Stage winners: Stage 7, Matteo Trentin (Omega Pharma-Quick Step)
Two years, two stage wins for Trentin who won a stage from a breakaway a year ago. Today was a different story as Trentin was thought to be too cold to contest the sprint with 25 km to go. After many of the top sprinters were shelled by the final two climbs, Trentin took advantage of a weakened Peter Sagan (Cannondale) to win in a photo finish.
Stage 8, Biel Kadri (AG2R La Mondiale)
Kadri went in the morning break likely looking for the King of the Mountain points needed to take the Polka Dot Jersey. He got those easily and then some, attacking his breakmates on the first climb and then being the only one to stay away from the rampaging GC men, taking the stage win as well.
Yellow Jersey: Vincenzo Nibali (Astana)
Two largely incident free days for Nibali. Stage 7 of course ended in the reduced sprint, easy for Nibali to stay in contact. Stage 8 had a lot of climbing packed into the end of a long stage. Nibali, even with most of his Astana teammates off their best, had little problem. He did concede three seconds to Alberto Contador (Tinkoff-Saxo), but that was in the final sprint.
Further behind, all manner of items were sorted out as all of the non-climbers high on GC are no longer high on GC after Stage 8. Among those who can climb, the big losers of the last two days were Tejay Van Garderen (BMC) who lost time in a crash on Stage 7 and Andrew Talansky (Garmin-Sharp) who crashed in the sprint on Stage 7 (losing no time thanks to the 3 km rule) and then crashed on a late descent on stage 8. Both are outside the top 10 with a lot of work to do to recover.
Green Jersey: Peter Sagan (Cannondale)
Stage 7 went badly for Sagan as he couldn’t decide between attack and sprint. He chose attack and got no help from Greg Van Avermaet (BMC) who was with him and then went with the sprint but lost to Trentin because of the lost energy from his attack a few kilometers earlier. On stage 8, Sagan was dropped like the other sprinters when Tinkoff-Saxo upped the speed on the first climb of the day.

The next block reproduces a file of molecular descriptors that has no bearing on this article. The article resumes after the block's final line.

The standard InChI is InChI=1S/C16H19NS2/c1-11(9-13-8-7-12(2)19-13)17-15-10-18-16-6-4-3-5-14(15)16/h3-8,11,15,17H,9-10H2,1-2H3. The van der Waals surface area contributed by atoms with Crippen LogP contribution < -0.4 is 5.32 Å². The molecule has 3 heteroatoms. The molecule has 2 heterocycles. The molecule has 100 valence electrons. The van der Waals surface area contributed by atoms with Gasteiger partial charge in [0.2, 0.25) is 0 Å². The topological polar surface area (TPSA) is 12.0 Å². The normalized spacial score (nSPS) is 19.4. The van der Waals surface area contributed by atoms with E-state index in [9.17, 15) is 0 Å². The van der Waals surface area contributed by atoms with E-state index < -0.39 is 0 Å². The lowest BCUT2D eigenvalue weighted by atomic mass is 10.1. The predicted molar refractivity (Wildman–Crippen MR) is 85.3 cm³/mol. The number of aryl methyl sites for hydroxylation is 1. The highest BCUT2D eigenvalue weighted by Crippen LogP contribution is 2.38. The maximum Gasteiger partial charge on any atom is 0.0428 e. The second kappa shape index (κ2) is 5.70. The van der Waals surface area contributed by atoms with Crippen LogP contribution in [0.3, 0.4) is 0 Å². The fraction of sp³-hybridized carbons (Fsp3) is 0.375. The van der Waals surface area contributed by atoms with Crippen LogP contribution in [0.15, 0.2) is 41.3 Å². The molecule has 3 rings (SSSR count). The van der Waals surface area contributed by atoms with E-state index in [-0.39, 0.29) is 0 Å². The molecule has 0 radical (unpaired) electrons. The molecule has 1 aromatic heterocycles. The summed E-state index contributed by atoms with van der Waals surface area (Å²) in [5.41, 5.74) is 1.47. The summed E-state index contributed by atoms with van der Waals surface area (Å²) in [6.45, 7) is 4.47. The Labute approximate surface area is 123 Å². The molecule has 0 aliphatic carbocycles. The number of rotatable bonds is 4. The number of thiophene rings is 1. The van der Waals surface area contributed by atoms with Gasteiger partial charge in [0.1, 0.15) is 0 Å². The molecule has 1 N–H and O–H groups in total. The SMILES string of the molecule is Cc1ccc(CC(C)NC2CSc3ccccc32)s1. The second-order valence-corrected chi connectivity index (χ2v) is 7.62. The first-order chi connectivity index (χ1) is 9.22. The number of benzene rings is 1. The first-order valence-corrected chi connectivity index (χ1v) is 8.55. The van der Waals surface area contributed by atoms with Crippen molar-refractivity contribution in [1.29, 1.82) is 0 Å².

King of the Mountains: Biel Kadri (AG2R La Mondiale)
Former leader Cyril Lemoine (Cofidis) held the jersey through stage 7, but he is no climber and Kadri finally took the jersey in the middle of his stage winning performance on stage 8. He now leads Lemoine and Sylvain Chavanel (IAM Cycling) by 11 points.
White Jersey: Michal Kwiatkowski (Omega Pharma-Quick Step)
With Sagan cracking on the climbs, the white jersey was finally up for grabs in something more than keeping it warm because the leader had a better jersey. Kwitakowski was the best positioned and inherited the jersey from Sagan on stage 8, but he lost time to Romain Bardet (AG2R La Mondiale) and Thiabult Pinot (FDJ). Given his struggles all season in the highest mountains, Kwiatkowski looks unlikely to keep this jersey all the way to Paris.
Tactical Masterclass: Astana
On stage 8, Astana pretty much begged someone else to take the yellow jersey off of Nibali. It didn’t happen, but Astana did little work on a day when nobody other than Nibali and Michele Scarponi had any decent legs at all. A much needed rest even without surrendering the jersey and Nibali lost no significant time.
Tactical Blunder: Cannondale
Why does Sagan never have any teammates at the end? After the final climbs it happened again and Sagan was left to deal with everything alone… again. It ended with predictable results… again. One day either Sagan is going to have a stronger team, or he is going to learn how to use his teammates better and he will kill everyone. One day. But that day doesn’t seem to be coming this season.
Special note for Tinkoff-Saxo on stage 8. They used everything they had and got three seconds back for team leader Alberto Contador. Either the team or Contador will have to be better or this is Nibali’s race to lose.
Stage 9 - Gerardmer - Mulhouse
Expectations entering the stage: If this isn’t a breakaway victory, something has gone horribly wrong. For those who might want to hunt the King of the Mountains, this is a good stage with a category one climb late in the stage and a category 2 climb to get away on immediately. Combine this with a major summit finish Monday and the last climb of the day being 43 km from the finish line and this is breakaway city.
Jersey’s in play
- Yellow Jersey - Only here to note Nibali would to drop it, but there is nobody in range that couldn’t recover and become a threat later (see Oscar Pereiro in 2006 when he gained 30 minutes in the break and the yellow jersey and finished second only to inherit the win when Floyd Landis was caught doping).
- Polka Dot Jersey - There are enough points available here that somebody with zero could take the jersey by winning all of the climbs if Kardi gets no points.
- White Jersey - Another bad Kwiatkowski day could send the jersey elsewhere though I expect a slower pace that will help for another day.
GC items of note: With the last climb so far from the finish and a flat run in, the only things that can happen on GC in this stage are because of misfortune.
Stage Pick: Jeremy Roy (FDJ)
FDJ hasn’t been its usual active self in the breakaways. Mostly this is because they have had both a sprinter (Arnaud Demare) and a GC man (Thiabult Pinot) to protect. I don’t expect this to change, but this stage is so uniquely breakaway built that frequent breakaway Roy will be allowed to go for the first time in the race.